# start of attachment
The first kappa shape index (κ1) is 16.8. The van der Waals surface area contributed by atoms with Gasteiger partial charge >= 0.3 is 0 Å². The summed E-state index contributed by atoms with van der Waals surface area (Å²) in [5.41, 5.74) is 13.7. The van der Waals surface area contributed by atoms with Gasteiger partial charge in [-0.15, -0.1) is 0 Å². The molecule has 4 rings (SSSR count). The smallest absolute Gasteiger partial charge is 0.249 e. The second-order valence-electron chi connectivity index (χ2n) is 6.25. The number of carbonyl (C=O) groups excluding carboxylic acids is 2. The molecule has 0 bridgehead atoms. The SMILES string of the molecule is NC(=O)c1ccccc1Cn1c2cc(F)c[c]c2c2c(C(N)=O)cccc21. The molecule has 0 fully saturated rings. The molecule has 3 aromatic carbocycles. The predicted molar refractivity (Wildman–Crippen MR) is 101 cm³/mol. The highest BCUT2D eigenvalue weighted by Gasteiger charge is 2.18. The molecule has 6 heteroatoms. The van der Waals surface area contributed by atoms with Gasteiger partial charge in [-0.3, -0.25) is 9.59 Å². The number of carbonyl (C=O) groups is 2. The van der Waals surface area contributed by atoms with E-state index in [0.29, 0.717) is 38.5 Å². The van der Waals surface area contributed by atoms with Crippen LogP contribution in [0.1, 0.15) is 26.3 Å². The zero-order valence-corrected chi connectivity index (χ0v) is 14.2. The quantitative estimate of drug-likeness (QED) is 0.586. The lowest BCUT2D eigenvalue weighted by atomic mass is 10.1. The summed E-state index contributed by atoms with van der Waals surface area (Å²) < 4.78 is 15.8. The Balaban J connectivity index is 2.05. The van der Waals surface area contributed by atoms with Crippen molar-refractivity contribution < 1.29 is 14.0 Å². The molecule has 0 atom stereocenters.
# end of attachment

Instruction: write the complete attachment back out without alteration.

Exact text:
The first kappa shape index (κ1) is 16.8. The van der Waals surface area contributed by atoms with Gasteiger partial charge >= 0.3 is 0 Å². The summed E-state index contributed by atoms with van der Waals surface area (Å²) in [5.41, 5.74) is 13.7. The van der Waals surface area contributed by atoms with Gasteiger partial charge in [-0.15, -0.1) is 0 Å². The molecule has 4 rings (SSSR count). The smallest absolute Gasteiger partial charge is 0.249 e. The second-order valence-electron chi connectivity index (χ2n) is 6.25. The number of carbonyl (C=O) groups excluding carboxylic acids is 2. The molecule has 0 bridgehead atoms. The SMILES string of the molecule is NC(=O)c1ccccc1Cn1c2cc(F)c[c]c2c2c(C(N)=O)cccc21. The molecule has 0 fully saturated rings. The molecule has 3 aromatic carbocycles. The predicted molar refractivity (Wildman–Crippen MR) is 101 cm³/mol. The highest BCUT2D eigenvalue weighted by Gasteiger charge is 2.18. The molecule has 6 heteroatoms. The van der Waals surface area contributed by atoms with Gasteiger partial charge in [-0.3, -0.25) is 9.59 Å². The number of carbonyl (C=O) groups is 2. The van der Waals surface area contributed by atoms with E-state index in [0.29, 0.717) is 38.5 Å². The van der Waals surface area contributed by atoms with Crippen LogP contribution in [0.1, 0.15) is 26.3 Å². The zero-order valence-corrected chi connectivity index (χ0v) is 14.2. The quantitative estimate of drug-likeness (QED) is 0.586. The lowest BCUT2D eigenvalue weighted by atomic mass is 10.1. The summed E-state index contributed by atoms with van der Waals surface area (Å²) < 4.78 is 15.8. The Balaban J connectivity index is 2.05. The van der Waals surface area contributed by atoms with Crippen molar-refractivity contribution < 1.29 is 14.0 Å². The molecule has 0 atom stereocenters.